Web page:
ABlack teenage girl was repeatedly pushed by a NYPD officer in a new video that began circulating on Twitter on Thursday evening, raising questions about why the minor was being shoved by an adult. The teen was pushed out of a Brooklyn train station and told not to return after the officer claimed she jumped the turnstile and did not pay her subway fare.
In the clip, the teen claims that the officer allowed others to walk through the gate adjacent to the turnstile without paying. While the officer agreed, she also noted that the teen jumped the turnstile, which is why she was prohibited from using that particular train station to go home.
“I allowed them, they didn’t jump the turnstile,” the officer said. The cop proceeded to push the teen out of the train station. The teenager asked to not be touched and the officer replied, “Then walk out,” while continuing to push the girl.
“Listen! Don’t touch me! Are you serious? I’m trying to go home! You’re saying I can’t go home? Are you insane?” the teen screamed as the interaction began to escalate. The officer threatened to arrest the teen, to which she replied, “You’re going to arrest me for trying to go home? I’m not doing anything.”
At that point, the teen was told that she is not welcome in the station.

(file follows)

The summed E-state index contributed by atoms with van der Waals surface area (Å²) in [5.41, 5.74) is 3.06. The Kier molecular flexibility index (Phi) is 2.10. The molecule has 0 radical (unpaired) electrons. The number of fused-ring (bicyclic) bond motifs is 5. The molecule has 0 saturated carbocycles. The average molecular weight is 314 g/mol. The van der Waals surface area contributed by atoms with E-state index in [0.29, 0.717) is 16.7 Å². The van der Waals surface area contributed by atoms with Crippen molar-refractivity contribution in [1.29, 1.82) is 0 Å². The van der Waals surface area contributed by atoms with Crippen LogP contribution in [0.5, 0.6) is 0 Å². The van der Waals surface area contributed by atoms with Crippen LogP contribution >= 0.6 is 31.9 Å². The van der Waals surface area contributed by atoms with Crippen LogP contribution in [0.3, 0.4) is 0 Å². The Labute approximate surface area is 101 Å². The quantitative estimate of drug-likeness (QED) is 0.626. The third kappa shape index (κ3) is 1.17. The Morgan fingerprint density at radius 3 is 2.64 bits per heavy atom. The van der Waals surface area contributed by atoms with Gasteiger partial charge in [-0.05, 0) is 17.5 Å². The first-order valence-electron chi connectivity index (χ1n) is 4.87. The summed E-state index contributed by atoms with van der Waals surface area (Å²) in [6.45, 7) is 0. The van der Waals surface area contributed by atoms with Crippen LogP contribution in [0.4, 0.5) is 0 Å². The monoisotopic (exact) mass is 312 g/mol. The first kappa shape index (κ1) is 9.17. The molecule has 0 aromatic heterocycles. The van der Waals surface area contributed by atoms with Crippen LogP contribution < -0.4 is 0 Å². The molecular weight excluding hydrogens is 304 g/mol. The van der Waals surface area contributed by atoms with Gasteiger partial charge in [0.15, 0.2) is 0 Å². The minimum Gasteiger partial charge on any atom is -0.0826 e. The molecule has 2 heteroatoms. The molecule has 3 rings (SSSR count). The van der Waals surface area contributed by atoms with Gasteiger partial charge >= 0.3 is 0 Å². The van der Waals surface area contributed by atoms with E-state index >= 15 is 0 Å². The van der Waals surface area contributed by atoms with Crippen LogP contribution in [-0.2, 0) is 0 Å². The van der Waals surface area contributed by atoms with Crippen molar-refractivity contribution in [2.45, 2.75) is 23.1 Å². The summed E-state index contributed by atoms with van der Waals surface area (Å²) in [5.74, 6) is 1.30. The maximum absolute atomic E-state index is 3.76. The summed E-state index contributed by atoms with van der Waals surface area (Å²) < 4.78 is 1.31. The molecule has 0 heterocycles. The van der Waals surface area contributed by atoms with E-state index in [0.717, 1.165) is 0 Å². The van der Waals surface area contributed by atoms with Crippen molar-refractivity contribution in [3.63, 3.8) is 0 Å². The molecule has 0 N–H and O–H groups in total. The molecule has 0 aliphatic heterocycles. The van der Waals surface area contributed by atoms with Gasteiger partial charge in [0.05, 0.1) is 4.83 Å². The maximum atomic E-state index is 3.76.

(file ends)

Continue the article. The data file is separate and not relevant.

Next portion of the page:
The NYPD responded to the incident, claiming that the entire interaction was not recorded. “Specifically it did not show the female attempt to jump over the turnstile without paying the fare,” said NYPD’s deputy commissioner of public information, Lt. John Grimpel. “As a result of this action, the officer approached the female and instructed her to properly enter the system by swiping a MetroCard. She was asked multiple times to pay the fare which she refused and was physically removed from the Transit System.”
The teen did not receive a summons, but the video also did not indicate why she did not pay her fare.
In October 2019, an unknown group started an initiative in an effort to challenge New York City’s transportation fare evasion. Fliers were placed in subway stations encouraging riders to offer people who weren’t paying their fare a “Swipe,” or pay for their entry, rather than alerting subway officials. The initiative offered some humility to the idea that some riders could be avoiding paying the subway fare due to unforeseen circumstances, such as job loss or them not having sufficient funds.
“We are criminalizing poverty and people who can’t afford certain things and I am very disappointed that the governor is doing that,” Public Advocate of New York City Jumaane Williams told NewsOne at the time. “We can’t use police to solve all social ills. Some circumstances police are not equipped. I haven’t even heard him talk about underlying issues. Police can’t be the first response to everything.”
This, however, is not the first incident showcasing how the NYPD chooses to police Black and Brown people. A video posted to social media last October showed officers punching a group of Black teenagers in a Brooklyn subway station. An officer was seen in the footage punching an unsuspecting teen in the face.
There were five arrests reported, but that number did not appear to account for any of the officers involved in the brawl.